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Picnic in the Storm

Yukiko Motoya

4 Reviews

Rated 0

Short stories

These eleven surreal tales mark the English-language debut of one of Japan's most fearlessly inventive young writers

Winner of the Akutagawa Prize and the Kenzaburo Oe Prize
A New York Times Book Review Editors' Choice

'In Yukiko Motoya's delightful new story collection, the familiar becomes unfamiliar . . . Certainly the style will remind readers of the Japanese authors Banana Yoshimoto and Sayaka Murata, but the stories themselves and the logic, or lack thereof, within their sentences are reminiscent, at least to this reader, of Joy Williams and Rivka Galchen and George Saunders' Weike Wang, New York Times Book Review

A housewife takes up bodybuilding and sees radical changes to her physique - which her workaholic husband fails to notice. A boy waits at a bus stop, mocking businessmen struggling to keep their umbrellas open in a typhoon - until an old man shows him that they hold the secret to flying. A woman working in a clothing boutique waits endlessly on a customer who won't come out of the fitting room - and who may or may not be human. A newlywed notices that her husband's features are beginning to slide around his face - to match her own.

In these eleven stories, the individuals who lift the curtains of their orderly homes and workplaces are confronted with the bizarre, the grotesque, the fantastic, the alien - and, through it, find a way to liberation. Winner of the Kenzaburo Oe Prize, PICNIC IN THE STORM is the English-language debut of one of Japan's most fearless young writers.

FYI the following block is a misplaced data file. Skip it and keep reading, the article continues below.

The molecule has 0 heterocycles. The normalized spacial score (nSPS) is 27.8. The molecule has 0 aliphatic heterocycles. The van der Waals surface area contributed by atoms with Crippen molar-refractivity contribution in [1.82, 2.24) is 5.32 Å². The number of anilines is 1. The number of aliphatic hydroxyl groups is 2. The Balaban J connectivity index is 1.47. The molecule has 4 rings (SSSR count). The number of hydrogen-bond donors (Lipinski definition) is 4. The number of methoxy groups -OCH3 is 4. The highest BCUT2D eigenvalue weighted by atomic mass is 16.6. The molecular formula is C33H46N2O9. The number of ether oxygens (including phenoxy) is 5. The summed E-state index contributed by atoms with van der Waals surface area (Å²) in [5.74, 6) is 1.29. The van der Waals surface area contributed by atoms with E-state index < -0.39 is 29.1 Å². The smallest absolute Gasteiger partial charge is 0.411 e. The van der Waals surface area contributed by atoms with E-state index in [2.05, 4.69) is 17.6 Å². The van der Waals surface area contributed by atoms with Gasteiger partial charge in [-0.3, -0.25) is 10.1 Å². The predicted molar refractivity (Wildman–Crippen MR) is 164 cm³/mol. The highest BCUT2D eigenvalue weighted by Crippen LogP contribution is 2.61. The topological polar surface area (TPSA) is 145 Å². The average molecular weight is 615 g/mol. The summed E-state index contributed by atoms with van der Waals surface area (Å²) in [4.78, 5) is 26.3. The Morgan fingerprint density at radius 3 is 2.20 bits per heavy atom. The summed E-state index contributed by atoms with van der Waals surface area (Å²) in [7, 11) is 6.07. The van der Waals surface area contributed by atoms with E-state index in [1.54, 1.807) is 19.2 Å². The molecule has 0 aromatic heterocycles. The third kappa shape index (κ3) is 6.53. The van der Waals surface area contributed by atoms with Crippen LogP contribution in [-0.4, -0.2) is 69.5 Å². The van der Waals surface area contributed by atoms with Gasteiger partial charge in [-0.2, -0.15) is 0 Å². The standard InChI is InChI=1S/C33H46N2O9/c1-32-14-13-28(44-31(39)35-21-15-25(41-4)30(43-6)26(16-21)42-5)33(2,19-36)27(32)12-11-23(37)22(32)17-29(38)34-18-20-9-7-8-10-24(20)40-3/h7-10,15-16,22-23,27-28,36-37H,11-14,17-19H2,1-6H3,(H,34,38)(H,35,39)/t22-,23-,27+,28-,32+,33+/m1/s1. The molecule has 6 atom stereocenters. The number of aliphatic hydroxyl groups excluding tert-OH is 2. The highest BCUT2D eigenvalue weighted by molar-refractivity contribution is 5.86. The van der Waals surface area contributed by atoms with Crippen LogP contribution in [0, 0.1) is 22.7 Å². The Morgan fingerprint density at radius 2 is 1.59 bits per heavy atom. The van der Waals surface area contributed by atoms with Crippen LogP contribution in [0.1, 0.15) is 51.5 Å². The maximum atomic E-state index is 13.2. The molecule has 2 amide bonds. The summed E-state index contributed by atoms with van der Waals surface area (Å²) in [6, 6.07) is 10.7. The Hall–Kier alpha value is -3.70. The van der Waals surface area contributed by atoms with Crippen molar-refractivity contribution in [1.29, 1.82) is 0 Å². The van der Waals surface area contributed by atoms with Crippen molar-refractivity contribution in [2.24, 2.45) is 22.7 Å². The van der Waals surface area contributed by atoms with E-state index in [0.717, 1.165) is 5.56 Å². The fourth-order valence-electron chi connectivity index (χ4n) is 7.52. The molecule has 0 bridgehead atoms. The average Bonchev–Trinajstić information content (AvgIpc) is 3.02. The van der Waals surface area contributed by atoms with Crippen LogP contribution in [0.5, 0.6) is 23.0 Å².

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Praise for Picnic in the Storm

  • Charming, bizarre, and uncanny, PICNIC IN THE STORM is Etgar Keret by way of Yoko Ogawa. I'd follow Yukiko Motoya anywhere she wanted to take me. - Carmen Maria Machado, author of Her Body and Other Parties

  • In 11 short stories, Yukiko Motoya pulls back the curtain from everyday lives, to reveal that beneath the most mundane lies a world bizarre and alien - Bustle, 1 of 11 Most Anticipated Books

  • These arresting, hyper-real stories linger in the imagination . . . By the first few sentences, you know you're hearing the voice of a remarkable writer; by the end of [the story] "An Exotic Marriage", you're certain that Yukiko Motoya's shivery, murmuring voice will never completely leave you. - Financial Times

  • Delightful . . . At face value, the stories are fun and funny to read, but weightier questions lurk below the surface. . . . The writing itself is to be admired . . . Certainly the style will remind readers of the Japanese authors Banana Yoshimoto and Sayaka Murata, but the stories themselves - and the logic, or lack thereof, within their sentences - are reminiscent, at least to this reader, of Joy Williams and Rivka Galchen and George Saunders. - Weike Wang, The New York Times Book Review

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Yukiko Motoya

Yukiko Motoya was born in Ishikawa Prefecture in Japan in 1979. After moving to Tokyo to study drama, she started the Motoya Yukiko Theater Company, whose plays she wrote and directed. Her first story, 'Eriko to zettai' appeared in the literary magazine Gunzo in 2002. Motoya won the Noma Prize for New Writers for Warm Poison in 2011; the Kenzaburo Oe Prize for Picnic in the Storm in 2013; the Mishima Prize for How She Learned to Love Herself in 2014; and Japan's most prestigious literary prize, the Akutagawa Prize, for An Exotic Marriage in 2016. Her books have been published or are forthcoming in French, Norwegian, Spanish, and Chinese, and her stories have been published in English in Granta, Words Without Borders, Tender, and Catapult.

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